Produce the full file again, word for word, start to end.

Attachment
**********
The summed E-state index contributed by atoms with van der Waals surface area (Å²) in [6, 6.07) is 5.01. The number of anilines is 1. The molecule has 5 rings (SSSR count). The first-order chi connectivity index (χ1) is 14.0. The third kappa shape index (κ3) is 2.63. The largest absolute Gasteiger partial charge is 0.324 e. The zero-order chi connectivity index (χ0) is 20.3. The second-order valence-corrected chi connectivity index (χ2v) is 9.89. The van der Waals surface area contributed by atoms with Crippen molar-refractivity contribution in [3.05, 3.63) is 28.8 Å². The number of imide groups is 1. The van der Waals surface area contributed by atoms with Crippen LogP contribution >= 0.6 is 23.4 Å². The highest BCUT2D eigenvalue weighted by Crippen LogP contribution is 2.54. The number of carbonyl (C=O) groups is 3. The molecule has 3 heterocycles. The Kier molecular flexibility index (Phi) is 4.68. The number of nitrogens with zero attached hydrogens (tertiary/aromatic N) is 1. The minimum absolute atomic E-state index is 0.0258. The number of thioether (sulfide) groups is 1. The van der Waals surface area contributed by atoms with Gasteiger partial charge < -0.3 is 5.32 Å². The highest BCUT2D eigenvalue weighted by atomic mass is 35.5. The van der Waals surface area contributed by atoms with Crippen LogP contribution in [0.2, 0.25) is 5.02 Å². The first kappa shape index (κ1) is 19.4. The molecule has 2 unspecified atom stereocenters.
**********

The summed E-state index contributed by atoms with van der Waals surface area (Å²) in [6, 6.07) is 5.01. The number of anilines is 1. The molecule has 5 rings (SSSR count). The first-order chi connectivity index (χ1) is 14.0. The third kappa shape index (κ3) is 2.63. The largest absolute Gasteiger partial charge is 0.324 e. The zero-order chi connectivity index (χ0) is 20.3. The second-order valence-corrected chi connectivity index (χ2v) is 9.89. The van der Waals surface area contributed by atoms with Crippen molar-refractivity contribution in [3.05, 3.63) is 28.8 Å². The number of imide groups is 1. The van der Waals surface area contributed by atoms with Crippen LogP contribution >= 0.6 is 23.4 Å². The highest BCUT2D eigenvalue weighted by Crippen LogP contribution is 2.54. The number of carbonyl (C=O) groups is 3. The molecule has 3 heterocycles. The Kier molecular flexibility index (Phi) is 4.68. The number of nitrogens with zero attached hydrogens (tertiary/aromatic N) is 1. The minimum absolute atomic E-state index is 0.0258. The number of thioether (sulfide) groups is 1. The van der Waals surface area contributed by atoms with Gasteiger partial charge < -0.3 is 5.32 Å². The highest BCUT2D eigenvalue weighted by atomic mass is 35.5. The van der Waals surface area contributed by atoms with Crippen LogP contribution in [0.2, 0.25) is 5.02 Å². The first kappa shape index (κ1) is 19.4. The molecule has 2 unspecified atom stereocenters.